Turkey’s president is testing his ability to bend the economy to his will

The visible hand.
The visible hand.
Image: Reuters/Kayhan Ozer/Presidential Press Office/Handout
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“Of course our central bank is independent,” Turkish president Recep Tayyip Erdogan said last year. “But the central bank can’t take this independence and set aside the signals given by the president.”

Erdogan sent a strong signal this weekend, firing central bank governor Murat Cetinkaya via presidential decree on Saturday (July 6). Cetinkaya’s term as central bank chief had another year to run. He will be replaced by deputy governor Murat Uysal, according to the decree.

Erdogan has long been frustrated with the central bank, which he blames for Turkey’s deteriorating economy, which slipped into recession in the first half of this year. Last year, the lira shed nearly 30% of its value against the dollar, and inflation surged to 25%.

To rein in spiraling inflation, the central bank under Centinkaya hiked interest rates aggressively. When he took over in early 2016, the bank’s target rate was 7.5%; today, it sits at 24%. This orthodox approach to addressing inflation didn’t sit well with Erdogan, who, unusually, thinks that high interest rates cause inflation.

Few heads of state go that far, even if they almost always think that interest rates are too high (see Donald Trump’s long-running feud with the Federal Reserve). Erdogan, however, has acted on his unorthodox impulses, bullying the central bank, antagonizing investors, and consolidating personal power over economic institutions (his son-in-law took over as finance minister last year).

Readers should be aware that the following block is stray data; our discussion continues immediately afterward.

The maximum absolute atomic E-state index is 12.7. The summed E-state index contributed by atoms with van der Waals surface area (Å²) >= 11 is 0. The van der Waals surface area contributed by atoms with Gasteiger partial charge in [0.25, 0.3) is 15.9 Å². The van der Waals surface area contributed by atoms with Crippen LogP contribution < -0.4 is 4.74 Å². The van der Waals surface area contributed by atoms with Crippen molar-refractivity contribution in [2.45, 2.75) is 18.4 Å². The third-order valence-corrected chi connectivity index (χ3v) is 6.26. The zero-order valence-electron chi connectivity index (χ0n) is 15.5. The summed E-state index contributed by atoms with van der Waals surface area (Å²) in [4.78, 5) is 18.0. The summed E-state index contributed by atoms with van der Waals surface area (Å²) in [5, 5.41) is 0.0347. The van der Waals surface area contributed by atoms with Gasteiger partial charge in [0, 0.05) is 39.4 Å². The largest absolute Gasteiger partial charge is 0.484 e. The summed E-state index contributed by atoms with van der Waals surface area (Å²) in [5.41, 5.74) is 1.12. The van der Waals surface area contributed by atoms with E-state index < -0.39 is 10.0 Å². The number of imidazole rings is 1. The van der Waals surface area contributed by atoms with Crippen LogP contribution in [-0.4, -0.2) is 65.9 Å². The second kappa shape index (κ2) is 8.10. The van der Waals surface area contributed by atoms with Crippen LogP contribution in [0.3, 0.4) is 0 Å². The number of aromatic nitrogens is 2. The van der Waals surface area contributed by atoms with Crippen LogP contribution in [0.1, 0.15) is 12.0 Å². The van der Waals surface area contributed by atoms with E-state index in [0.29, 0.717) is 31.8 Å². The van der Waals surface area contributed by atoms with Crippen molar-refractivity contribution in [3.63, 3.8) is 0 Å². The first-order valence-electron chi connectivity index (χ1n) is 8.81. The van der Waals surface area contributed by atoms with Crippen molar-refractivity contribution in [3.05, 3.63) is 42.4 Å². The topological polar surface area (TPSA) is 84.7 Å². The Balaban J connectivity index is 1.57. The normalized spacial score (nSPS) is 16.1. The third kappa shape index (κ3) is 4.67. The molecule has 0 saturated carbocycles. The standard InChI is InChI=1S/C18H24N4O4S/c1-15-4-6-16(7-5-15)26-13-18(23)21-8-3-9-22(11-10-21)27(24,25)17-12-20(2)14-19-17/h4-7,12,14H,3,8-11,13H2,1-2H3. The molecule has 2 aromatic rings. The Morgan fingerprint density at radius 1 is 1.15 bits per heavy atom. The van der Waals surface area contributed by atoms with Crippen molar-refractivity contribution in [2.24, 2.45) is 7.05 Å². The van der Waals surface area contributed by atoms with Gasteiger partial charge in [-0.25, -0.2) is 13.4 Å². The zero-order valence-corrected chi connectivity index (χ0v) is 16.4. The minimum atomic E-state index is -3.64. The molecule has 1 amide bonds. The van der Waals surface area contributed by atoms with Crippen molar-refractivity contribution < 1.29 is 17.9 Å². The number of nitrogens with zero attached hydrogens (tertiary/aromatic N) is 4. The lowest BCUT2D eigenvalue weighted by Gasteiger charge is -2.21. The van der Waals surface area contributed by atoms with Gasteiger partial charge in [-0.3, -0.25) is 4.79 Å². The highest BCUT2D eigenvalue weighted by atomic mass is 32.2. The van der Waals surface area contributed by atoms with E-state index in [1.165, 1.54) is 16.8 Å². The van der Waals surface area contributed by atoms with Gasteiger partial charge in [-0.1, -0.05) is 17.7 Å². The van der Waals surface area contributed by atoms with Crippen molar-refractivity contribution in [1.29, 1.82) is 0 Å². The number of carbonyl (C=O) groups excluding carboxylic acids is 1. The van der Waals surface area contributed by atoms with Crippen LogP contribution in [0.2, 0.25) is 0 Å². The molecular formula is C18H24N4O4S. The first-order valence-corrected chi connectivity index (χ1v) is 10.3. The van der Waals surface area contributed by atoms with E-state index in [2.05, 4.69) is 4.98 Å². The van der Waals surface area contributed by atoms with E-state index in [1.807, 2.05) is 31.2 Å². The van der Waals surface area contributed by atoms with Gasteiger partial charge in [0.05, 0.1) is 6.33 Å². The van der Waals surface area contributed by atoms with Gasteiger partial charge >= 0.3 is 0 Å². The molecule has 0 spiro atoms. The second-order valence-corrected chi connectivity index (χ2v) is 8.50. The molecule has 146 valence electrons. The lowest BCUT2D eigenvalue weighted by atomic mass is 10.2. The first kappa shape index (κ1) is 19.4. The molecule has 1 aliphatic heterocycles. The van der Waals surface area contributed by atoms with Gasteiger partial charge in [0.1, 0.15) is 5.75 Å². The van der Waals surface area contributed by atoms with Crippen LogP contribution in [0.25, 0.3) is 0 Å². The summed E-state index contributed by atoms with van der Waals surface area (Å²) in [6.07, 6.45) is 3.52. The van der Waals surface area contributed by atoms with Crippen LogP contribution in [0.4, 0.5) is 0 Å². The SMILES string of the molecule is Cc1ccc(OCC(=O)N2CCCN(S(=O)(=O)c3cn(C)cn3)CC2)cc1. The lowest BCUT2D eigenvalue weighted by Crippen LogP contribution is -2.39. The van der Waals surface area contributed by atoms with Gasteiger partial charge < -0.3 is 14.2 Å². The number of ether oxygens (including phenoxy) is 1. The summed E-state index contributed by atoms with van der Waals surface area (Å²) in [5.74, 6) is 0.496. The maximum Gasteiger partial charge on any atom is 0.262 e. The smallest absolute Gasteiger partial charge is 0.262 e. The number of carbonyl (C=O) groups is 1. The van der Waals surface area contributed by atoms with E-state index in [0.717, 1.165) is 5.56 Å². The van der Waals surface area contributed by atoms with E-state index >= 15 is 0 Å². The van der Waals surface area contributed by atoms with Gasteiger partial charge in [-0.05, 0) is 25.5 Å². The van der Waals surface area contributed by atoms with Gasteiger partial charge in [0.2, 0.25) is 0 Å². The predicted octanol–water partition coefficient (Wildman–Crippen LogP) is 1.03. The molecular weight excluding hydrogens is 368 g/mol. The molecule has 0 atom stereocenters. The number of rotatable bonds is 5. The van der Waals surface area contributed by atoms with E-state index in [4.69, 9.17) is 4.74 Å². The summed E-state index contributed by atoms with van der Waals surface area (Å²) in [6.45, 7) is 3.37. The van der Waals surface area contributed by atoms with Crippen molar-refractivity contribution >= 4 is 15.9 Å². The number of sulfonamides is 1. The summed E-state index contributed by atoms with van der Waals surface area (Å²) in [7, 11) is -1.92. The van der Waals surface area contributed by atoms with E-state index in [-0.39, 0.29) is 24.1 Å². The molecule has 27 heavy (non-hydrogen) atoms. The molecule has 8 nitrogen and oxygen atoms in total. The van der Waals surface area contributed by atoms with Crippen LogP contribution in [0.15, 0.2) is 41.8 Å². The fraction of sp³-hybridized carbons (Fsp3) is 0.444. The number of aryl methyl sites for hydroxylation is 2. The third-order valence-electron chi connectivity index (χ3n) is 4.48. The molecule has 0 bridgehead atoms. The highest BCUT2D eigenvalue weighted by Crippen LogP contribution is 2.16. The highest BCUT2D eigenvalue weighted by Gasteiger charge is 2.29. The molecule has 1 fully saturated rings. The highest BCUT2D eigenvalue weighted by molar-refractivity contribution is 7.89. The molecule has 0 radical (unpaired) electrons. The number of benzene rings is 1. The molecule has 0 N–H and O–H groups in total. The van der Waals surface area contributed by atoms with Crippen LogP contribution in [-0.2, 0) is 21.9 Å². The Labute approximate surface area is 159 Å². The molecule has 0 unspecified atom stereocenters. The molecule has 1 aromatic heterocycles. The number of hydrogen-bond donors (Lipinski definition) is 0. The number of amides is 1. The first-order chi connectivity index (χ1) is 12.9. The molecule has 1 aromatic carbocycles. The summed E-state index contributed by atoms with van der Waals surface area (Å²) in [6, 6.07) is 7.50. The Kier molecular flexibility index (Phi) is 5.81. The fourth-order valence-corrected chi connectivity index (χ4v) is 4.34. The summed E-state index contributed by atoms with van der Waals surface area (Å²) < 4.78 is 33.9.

The increasingly shaky independence of Turkey’s central bank will be tested later this month, at its scheduled rate-setting policy meeting. The lira has stabilized and inflation is down from its recent highs, stoking expectations for a small rate cut. Analysts now warn of a “credibility constraint” on the central bank, which is clearly under pressure from the president to slash rates more deeply than expected. Such a cut would satisfy Erdogan, but also make the significant dollar-denominated debts of Turkish borrowers (including the government) a bigger burden.

In short, when markets open on Monday, a renewed drop in the lira could make the central bank’s job even harder than it already is. Moody’s downgraded Turkey’s debt last month, the IMF forecasts that the economy will shrink by 2.5% this year, and the country may face US sanctions in retaliation for its purchase of a Russian-made missile system. Erdogan shows few signs of letting up on his contrarian, conspiratorial approach to economic policymaking, but he can’t set aside the signals given by the market.